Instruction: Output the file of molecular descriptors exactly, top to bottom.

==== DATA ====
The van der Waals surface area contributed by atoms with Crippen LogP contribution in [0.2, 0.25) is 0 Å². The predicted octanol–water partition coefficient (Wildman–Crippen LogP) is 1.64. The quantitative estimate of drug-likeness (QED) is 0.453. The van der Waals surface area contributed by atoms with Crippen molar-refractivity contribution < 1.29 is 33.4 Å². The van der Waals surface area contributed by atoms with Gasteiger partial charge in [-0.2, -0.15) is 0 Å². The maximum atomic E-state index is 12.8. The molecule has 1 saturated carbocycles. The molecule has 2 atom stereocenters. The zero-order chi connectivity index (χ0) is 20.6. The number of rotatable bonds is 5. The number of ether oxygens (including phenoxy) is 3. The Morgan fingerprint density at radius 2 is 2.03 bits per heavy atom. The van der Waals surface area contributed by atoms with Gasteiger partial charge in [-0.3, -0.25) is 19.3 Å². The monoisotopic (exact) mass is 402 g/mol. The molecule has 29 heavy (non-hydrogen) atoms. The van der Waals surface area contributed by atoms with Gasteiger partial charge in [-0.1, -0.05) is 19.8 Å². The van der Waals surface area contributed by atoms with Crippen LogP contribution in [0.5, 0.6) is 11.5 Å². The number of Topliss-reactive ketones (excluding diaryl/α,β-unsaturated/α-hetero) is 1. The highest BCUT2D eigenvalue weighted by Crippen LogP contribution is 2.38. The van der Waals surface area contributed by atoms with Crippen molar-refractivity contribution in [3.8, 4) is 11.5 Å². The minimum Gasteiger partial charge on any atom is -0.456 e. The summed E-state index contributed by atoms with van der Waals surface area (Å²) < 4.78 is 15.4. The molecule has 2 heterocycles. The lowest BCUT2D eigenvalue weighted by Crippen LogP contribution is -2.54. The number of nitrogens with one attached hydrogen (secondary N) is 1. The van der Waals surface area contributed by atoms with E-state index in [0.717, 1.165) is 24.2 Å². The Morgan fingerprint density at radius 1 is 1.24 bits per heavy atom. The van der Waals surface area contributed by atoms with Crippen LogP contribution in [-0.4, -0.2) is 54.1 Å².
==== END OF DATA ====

The van der Waals surface area contributed by atoms with Crippen LogP contribution in [0.2, 0.25) is 0 Å². The predicted octanol–water partition coefficient (Wildman–Crippen LogP) is 1.64. The quantitative estimate of drug-likeness (QED) is 0.453. The van der Waals surface area contributed by atoms with Crippen molar-refractivity contribution < 1.29 is 33.4 Å². The van der Waals surface area contributed by atoms with Gasteiger partial charge in [-0.2, -0.15) is 0 Å². The maximum atomic E-state index is 12.8. The molecule has 1 saturated carbocycles. The molecule has 2 atom stereocenters. The zero-order chi connectivity index (χ0) is 20.6. The number of rotatable bonds is 5. The number of ether oxygens (including phenoxy) is 3. The Morgan fingerprint density at radius 2 is 2.03 bits per heavy atom. The van der Waals surface area contributed by atoms with Gasteiger partial charge in [-0.3, -0.25) is 19.3 Å². The monoisotopic (exact) mass is 402 g/mol. The molecule has 29 heavy (non-hydrogen) atoms. The van der Waals surface area contributed by atoms with Gasteiger partial charge in [-0.1, -0.05) is 19.8 Å². The van der Waals surface area contributed by atoms with Crippen LogP contribution in [0.5, 0.6) is 11.5 Å². The number of Topliss-reactive ketones (excluding diaryl/α,β-unsaturated/α-hetero) is 1. The highest BCUT2D eigenvalue weighted by Crippen LogP contribution is 2.38. The van der Waals surface area contributed by atoms with Crippen molar-refractivity contribution in [3.8, 4) is 11.5 Å². The minimum Gasteiger partial charge on any atom is -0.456 e. The summed E-state index contributed by atoms with van der Waals surface area (Å²) < 4.78 is 15.4. The molecule has 2 heterocycles. The lowest BCUT2D eigenvalue weighted by Crippen LogP contribution is -2.54. The number of nitrogens with one attached hydrogen (secondary N) is 1. The van der Waals surface area contributed by atoms with E-state index in [0.717, 1.165) is 24.2 Å². The Morgan fingerprint density at radius 1 is 1.24 bits per heavy atom. The van der Waals surface area contributed by atoms with Crippen LogP contribution in [-0.4, -0.2) is 54.1 Å².